Live Music Picks: June 8-14 | Music Picks | Salt Lake City | Salt Lake City Weekly
Support the Free Press.
Facts matter. Truth matters. Journalism matters.
Salt Lake City Weekly has been Utah's source of independent news and in-depth journalism since 1984.
Donate today to ensure the legacy continues.

Music » Music Picks

Live Music Picks: June 8-14

Street Fever, Morbid Angel, The Kingston Trio, and more.

by , and


Street Fever album release, Civil Lust, 2C.G

With their penchant for slathering video models in slick black oil and a thrumming, portentous sound that one would expect to hear in a Nicolas Winding Refn film, Street Fever is a haunting homage to the golden age of brooding post-punk and synthwave music—with an industrial influence. Hailing from Boise, Idaho, the sometimes duo, sometimes solo act has made a name for itself with live performances that find band members sporting Lynchian facemasks and shattering keyboards with baseball bats. As a follow-up to 2015's Afflictions EP (, the group is gearing up for the release of its second album, Enchaîné. It's every bit as ominous as their debut, enticing only true creatures of the night to emerge from the shadows. Local duo Civil Lust adds Smiths-mope and Christian Death gloom to the festivities. Another Boise act, EDM duo 2C.G., also appears. (Alex Springer) Urban Lounge, 241 S. 500 East, 9 p.m., free, 21+,


Morbid Angel, Suffocation, Revocation, Withered

When bands like Black Sabbath and Iron Maiden turned out not to be Satan worshipers, thrash, death and black metal bands jumped at the chance to give parents and preachers something to really worry about. So Slayer cartoonishly mined Satanism and Nazism and turned out to be no threat. Cannibal Corpse went all-in on gory imagery and, so far, none of its members have been found with a chest freezer crammed with torsos. Long-running Floridian death metal act Morbid Angel gave the Satanic/occult angle a good push, but eventually settled on a Sumerian, as opposed to Judeo-Christian evil, aesthetic—'cause you gotta be original. Fleet-fingered guitarist and founder Trey Azagthoth (born George Michael Emmanuel III) even claimed to be the reincarnation of a Sumerian god, and records alone in a dark, candle-lit room. Which goes to show you how hard it is to make it in the music business. Although Morbid Angel is still killin' it musically after more than 30 years, they've failed to achieve the level of riches and fame that an alliance with ancient evil is said to provide. Unless, as with the aforementioned bands, this is all just an act, proving that all metal musicians, when it comes to anything but music, are posers (Norwegian church-burnin', bandmate-slaughtering, brain-eating black metal bands excepted). "Morbid," as fans know them, is back with singer Steve Tucker following a messy dispute with classic-era singer David Vincent—one that involves Azagthoth's mom fighting the battle on Facebook. (Randy Harward) The Complex, 536 W. 100 South, 6 p.m., $24 presale, $28 day of show, all ages,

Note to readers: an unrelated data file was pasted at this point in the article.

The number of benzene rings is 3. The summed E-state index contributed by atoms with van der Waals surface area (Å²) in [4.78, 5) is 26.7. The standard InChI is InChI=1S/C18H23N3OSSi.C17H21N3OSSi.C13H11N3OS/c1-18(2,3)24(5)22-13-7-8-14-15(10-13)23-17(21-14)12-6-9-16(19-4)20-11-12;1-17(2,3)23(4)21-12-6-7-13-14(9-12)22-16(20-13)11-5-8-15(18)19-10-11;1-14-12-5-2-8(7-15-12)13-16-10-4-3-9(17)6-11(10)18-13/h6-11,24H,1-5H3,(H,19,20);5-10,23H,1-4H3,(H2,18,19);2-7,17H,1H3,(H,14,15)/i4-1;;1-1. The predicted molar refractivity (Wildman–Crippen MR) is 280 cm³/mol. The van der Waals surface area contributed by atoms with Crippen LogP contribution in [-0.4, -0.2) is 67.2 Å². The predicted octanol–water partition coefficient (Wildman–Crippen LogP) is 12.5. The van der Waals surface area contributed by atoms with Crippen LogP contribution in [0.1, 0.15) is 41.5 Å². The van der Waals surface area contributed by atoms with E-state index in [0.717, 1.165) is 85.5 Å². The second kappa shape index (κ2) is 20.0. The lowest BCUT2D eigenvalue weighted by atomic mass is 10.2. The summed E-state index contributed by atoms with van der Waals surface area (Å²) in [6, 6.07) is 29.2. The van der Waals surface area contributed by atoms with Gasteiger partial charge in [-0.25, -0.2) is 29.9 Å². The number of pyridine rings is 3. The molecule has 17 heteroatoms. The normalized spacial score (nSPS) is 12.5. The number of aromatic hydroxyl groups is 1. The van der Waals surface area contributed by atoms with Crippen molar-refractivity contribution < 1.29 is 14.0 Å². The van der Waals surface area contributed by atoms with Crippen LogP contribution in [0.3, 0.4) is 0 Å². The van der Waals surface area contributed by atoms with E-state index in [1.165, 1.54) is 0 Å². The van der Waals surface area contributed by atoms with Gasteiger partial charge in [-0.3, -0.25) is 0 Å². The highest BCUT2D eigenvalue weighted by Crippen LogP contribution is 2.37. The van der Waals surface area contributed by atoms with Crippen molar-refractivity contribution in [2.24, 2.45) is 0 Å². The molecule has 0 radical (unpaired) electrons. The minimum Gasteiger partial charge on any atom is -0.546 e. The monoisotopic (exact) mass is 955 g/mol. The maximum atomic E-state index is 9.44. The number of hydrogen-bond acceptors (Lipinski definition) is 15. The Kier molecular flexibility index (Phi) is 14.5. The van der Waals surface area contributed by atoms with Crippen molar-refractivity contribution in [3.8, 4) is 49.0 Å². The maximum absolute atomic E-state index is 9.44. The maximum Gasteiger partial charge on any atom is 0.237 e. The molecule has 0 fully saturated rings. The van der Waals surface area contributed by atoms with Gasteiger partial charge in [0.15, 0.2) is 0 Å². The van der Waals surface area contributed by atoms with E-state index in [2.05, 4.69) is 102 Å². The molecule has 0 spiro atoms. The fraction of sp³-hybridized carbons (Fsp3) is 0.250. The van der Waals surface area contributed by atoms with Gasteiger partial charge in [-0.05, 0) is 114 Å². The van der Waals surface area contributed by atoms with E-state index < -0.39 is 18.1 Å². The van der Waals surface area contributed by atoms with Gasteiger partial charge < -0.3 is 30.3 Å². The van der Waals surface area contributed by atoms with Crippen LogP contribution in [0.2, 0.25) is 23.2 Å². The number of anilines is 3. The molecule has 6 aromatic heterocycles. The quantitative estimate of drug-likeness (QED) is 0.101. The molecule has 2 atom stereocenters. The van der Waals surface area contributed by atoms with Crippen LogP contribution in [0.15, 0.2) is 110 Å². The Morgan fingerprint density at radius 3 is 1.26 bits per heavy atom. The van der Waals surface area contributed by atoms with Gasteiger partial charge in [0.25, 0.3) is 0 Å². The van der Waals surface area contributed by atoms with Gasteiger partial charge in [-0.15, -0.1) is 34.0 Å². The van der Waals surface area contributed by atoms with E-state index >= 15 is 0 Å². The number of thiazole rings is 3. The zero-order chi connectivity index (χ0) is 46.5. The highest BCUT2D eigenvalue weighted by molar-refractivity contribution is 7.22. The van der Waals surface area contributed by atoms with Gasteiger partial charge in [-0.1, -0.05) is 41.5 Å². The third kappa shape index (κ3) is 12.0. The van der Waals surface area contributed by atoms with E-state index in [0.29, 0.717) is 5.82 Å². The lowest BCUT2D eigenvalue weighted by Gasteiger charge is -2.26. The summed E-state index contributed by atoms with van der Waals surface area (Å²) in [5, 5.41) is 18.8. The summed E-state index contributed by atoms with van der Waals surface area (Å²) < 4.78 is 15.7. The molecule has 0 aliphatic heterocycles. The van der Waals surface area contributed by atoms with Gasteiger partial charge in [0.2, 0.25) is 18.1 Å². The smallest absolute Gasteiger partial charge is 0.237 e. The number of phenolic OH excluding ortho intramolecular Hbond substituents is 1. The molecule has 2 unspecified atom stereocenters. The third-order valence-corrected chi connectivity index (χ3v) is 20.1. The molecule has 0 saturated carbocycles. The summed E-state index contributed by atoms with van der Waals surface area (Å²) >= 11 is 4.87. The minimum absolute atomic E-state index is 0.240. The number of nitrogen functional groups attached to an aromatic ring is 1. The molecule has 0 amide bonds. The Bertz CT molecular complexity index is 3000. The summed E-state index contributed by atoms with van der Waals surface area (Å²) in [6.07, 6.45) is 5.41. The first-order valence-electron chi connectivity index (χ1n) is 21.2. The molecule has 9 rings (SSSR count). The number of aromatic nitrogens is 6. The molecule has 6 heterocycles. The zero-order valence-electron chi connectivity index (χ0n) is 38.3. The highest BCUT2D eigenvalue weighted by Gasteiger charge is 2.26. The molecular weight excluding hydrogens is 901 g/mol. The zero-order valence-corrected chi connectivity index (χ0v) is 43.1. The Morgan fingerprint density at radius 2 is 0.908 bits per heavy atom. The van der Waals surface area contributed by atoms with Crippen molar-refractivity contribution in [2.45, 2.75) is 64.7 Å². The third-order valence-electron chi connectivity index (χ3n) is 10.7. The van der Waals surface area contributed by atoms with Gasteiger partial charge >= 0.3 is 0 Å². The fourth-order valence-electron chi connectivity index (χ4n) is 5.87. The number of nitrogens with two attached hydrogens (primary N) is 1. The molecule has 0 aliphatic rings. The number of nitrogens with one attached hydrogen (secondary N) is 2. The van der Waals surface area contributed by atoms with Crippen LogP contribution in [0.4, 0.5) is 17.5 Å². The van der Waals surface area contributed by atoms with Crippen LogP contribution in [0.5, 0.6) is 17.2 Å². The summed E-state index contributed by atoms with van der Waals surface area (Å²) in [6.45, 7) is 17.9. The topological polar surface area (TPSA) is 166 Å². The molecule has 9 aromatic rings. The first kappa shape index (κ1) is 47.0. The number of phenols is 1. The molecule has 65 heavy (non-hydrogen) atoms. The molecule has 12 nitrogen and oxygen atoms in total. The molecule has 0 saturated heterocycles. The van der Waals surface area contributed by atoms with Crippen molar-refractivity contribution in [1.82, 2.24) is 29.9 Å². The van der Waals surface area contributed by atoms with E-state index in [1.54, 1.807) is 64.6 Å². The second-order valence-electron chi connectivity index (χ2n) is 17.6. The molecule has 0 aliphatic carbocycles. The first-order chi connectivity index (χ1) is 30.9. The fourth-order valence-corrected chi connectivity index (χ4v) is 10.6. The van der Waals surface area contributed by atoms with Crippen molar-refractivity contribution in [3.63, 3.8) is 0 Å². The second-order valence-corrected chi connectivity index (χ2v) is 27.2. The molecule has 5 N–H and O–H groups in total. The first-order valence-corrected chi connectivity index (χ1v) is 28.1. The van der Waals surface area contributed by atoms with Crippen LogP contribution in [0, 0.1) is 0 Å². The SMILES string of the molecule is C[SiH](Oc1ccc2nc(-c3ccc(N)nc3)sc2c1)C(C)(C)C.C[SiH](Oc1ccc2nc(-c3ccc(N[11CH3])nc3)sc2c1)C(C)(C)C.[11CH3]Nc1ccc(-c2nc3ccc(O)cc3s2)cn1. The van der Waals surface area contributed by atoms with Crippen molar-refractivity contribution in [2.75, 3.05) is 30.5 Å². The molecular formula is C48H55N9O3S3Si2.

The Kingston Trio

Taking their cue from The Weavers, Pete Seeger and Woody Guthrie, The Kingston Trio shares credit with Peter, Paul and Mary and The New Christy Minstrels for bridging the gap between traditional troubadours and those who would repurpose folk music for the pop charts. The Trio sang everyman folk standards—like their biggest hit, "Tom Dooley"—and sold three million copies (while 14 of their 19 albums made the Top 10) during America's so-called "folk revival." In the late '50s and early '60s, they were radio fixtures until The Beatles and their British brethren revolutionized rock 'n' roll and shoved the competition aside. Eleven different musicians have staffed the Trio since 1954. Its current incarnation featuring longtime members Bill Zorn, George Grove (both joined in the '70s) and Rick Dougherty (since 2005) still entertains the loyal legions, bringing their music and memories out of the mothballs. (Lee Zimmerman) The Egyptian Theatre, 328 Main, Park City, 8 p.m., $29-$60, all ages,